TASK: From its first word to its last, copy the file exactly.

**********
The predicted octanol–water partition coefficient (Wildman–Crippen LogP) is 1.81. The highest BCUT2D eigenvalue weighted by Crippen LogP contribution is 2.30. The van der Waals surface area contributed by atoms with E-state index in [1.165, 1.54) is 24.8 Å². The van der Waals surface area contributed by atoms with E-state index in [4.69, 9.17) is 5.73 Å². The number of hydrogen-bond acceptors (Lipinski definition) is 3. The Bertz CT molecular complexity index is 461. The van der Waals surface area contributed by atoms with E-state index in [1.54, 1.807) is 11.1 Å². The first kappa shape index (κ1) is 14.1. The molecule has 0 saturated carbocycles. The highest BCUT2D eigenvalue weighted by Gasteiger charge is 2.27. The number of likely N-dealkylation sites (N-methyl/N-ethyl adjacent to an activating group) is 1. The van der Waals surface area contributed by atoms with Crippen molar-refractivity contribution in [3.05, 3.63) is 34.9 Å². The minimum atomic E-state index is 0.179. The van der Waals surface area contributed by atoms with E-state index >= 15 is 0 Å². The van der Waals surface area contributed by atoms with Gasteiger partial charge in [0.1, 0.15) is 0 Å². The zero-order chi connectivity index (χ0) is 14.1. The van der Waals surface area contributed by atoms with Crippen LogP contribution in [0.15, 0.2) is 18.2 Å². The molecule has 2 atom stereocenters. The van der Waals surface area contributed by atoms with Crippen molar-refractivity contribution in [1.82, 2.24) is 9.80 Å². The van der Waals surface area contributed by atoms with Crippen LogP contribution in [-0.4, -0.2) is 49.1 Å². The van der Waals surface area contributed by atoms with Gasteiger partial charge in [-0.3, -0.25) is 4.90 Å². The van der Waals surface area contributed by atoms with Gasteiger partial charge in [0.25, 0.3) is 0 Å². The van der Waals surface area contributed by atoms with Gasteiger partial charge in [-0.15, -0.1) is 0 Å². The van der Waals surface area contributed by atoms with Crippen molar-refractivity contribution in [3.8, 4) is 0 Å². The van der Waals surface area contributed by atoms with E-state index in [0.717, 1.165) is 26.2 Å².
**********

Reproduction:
The predicted octanol–water partition coefficient (Wildman–Crippen LogP) is 1.81. The highest BCUT2D eigenvalue weighted by Crippen LogP contribution is 2.30. The van der Waals surface area contributed by atoms with E-state index in [1.165, 1.54) is 24.8 Å². The van der Waals surface area contributed by atoms with E-state index in [4.69, 9.17) is 5.73 Å². The number of hydrogen-bond acceptors (Lipinski definition) is 3. The Bertz CT molecular complexity index is 461. The van der Waals surface area contributed by atoms with E-state index in [1.54, 1.807) is 11.1 Å². The first kappa shape index (κ1) is 14.1. The molecule has 0 saturated carbocycles. The highest BCUT2D eigenvalue weighted by Gasteiger charge is 2.27. The number of likely N-dealkylation sites (N-methyl/N-ethyl adjacent to an activating group) is 1. The van der Waals surface area contributed by atoms with Crippen molar-refractivity contribution in [3.05, 3.63) is 34.9 Å². The minimum atomic E-state index is 0.179. The van der Waals surface area contributed by atoms with E-state index >= 15 is 0 Å². The van der Waals surface area contributed by atoms with Gasteiger partial charge in [0.1, 0.15) is 0 Å². The zero-order chi connectivity index (χ0) is 14.1. The van der Waals surface area contributed by atoms with Crippen LogP contribution in [0.15, 0.2) is 18.2 Å². The molecule has 2 atom stereocenters. The van der Waals surface area contributed by atoms with Crippen molar-refractivity contribution in [1.82, 2.24) is 9.80 Å². The van der Waals surface area contributed by atoms with Crippen LogP contribution in [-0.4, -0.2) is 49.1 Å². The van der Waals surface area contributed by atoms with Gasteiger partial charge in [-0.3, -0.25) is 4.90 Å². The van der Waals surface area contributed by atoms with Gasteiger partial charge in [0.25, 0.3) is 0 Å². The van der Waals surface area contributed by atoms with Gasteiger partial charge in [-0.15, -0.1) is 0 Å². The van der Waals surface area contributed by atoms with Crippen molar-refractivity contribution in [3.8, 4) is 0 Å². The van der Waals surface area contributed by atoms with E-state index in [0.717, 1.165) is 26.2 Å².